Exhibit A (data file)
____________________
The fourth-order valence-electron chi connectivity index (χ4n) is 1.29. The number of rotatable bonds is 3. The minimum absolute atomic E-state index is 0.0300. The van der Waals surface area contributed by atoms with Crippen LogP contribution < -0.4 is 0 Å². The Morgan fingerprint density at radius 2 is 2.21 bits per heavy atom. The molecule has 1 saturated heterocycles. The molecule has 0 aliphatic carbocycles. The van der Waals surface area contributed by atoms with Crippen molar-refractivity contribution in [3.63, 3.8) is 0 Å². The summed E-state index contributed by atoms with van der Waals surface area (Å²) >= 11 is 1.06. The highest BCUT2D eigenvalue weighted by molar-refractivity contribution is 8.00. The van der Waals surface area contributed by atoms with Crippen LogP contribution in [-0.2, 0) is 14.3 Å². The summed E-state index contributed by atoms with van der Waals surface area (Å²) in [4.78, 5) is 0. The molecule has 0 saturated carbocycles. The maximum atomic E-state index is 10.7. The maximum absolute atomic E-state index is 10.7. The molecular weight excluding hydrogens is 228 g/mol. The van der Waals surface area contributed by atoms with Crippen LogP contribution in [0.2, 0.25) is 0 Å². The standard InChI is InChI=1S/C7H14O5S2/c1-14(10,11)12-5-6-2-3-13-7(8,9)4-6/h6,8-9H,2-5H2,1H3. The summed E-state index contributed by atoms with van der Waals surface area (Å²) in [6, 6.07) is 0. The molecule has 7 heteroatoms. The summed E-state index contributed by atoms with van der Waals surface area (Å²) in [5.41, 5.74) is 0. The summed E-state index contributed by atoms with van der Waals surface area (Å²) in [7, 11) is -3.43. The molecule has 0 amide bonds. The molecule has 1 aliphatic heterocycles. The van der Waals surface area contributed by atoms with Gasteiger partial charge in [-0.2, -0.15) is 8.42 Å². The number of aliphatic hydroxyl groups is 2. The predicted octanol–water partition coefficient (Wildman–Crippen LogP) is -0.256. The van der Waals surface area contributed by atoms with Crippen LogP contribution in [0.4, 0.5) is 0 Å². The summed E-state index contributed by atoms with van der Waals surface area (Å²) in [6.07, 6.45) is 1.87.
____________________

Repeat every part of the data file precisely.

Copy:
The fourth-order valence-electron chi connectivity index (χ4n) is 1.29. The number of rotatable bonds is 3. The minimum absolute atomic E-state index is 0.0300. The van der Waals surface area contributed by atoms with Crippen LogP contribution < -0.4 is 0 Å². The Morgan fingerprint density at radius 2 is 2.21 bits per heavy atom. The molecule has 1 saturated heterocycles. The molecule has 0 aliphatic carbocycles. The van der Waals surface area contributed by atoms with Crippen molar-refractivity contribution in [3.63, 3.8) is 0 Å². The summed E-state index contributed by atoms with van der Waals surface area (Å²) >= 11 is 1.06. The highest BCUT2D eigenvalue weighted by molar-refractivity contribution is 8.00. The van der Waals surface area contributed by atoms with Crippen LogP contribution in [-0.2, 0) is 14.3 Å². The summed E-state index contributed by atoms with van der Waals surface area (Å²) in [4.78, 5) is 0. The molecule has 0 saturated carbocycles. The maximum atomic E-state index is 10.7. The maximum absolute atomic E-state index is 10.7. The molecular weight excluding hydrogens is 228 g/mol. The van der Waals surface area contributed by atoms with Crippen LogP contribution in [0.2, 0.25) is 0 Å². The standard InChI is InChI=1S/C7H14O5S2/c1-14(10,11)12-5-6-2-3-13-7(8,9)4-6/h6,8-9H,2-5H2,1H3. The summed E-state index contributed by atoms with van der Waals surface area (Å²) in [6, 6.07) is 0. The molecule has 7 heteroatoms. The summed E-state index contributed by atoms with van der Waals surface area (Å²) in [5.41, 5.74) is 0. The summed E-state index contributed by atoms with van der Waals surface area (Å²) in [7, 11) is -3.43. The molecule has 0 amide bonds. The molecule has 1 aliphatic heterocycles. The van der Waals surface area contributed by atoms with Gasteiger partial charge in [-0.2, -0.15) is 8.42 Å². The number of aliphatic hydroxyl groups is 2. The predicted octanol–water partition coefficient (Wildman–Crippen LogP) is -0.256. The van der Waals surface area contributed by atoms with Crippen LogP contribution in [0.4, 0.5) is 0 Å². The summed E-state index contributed by atoms with van der Waals surface area (Å²) in [6.07, 6.45) is 1.87.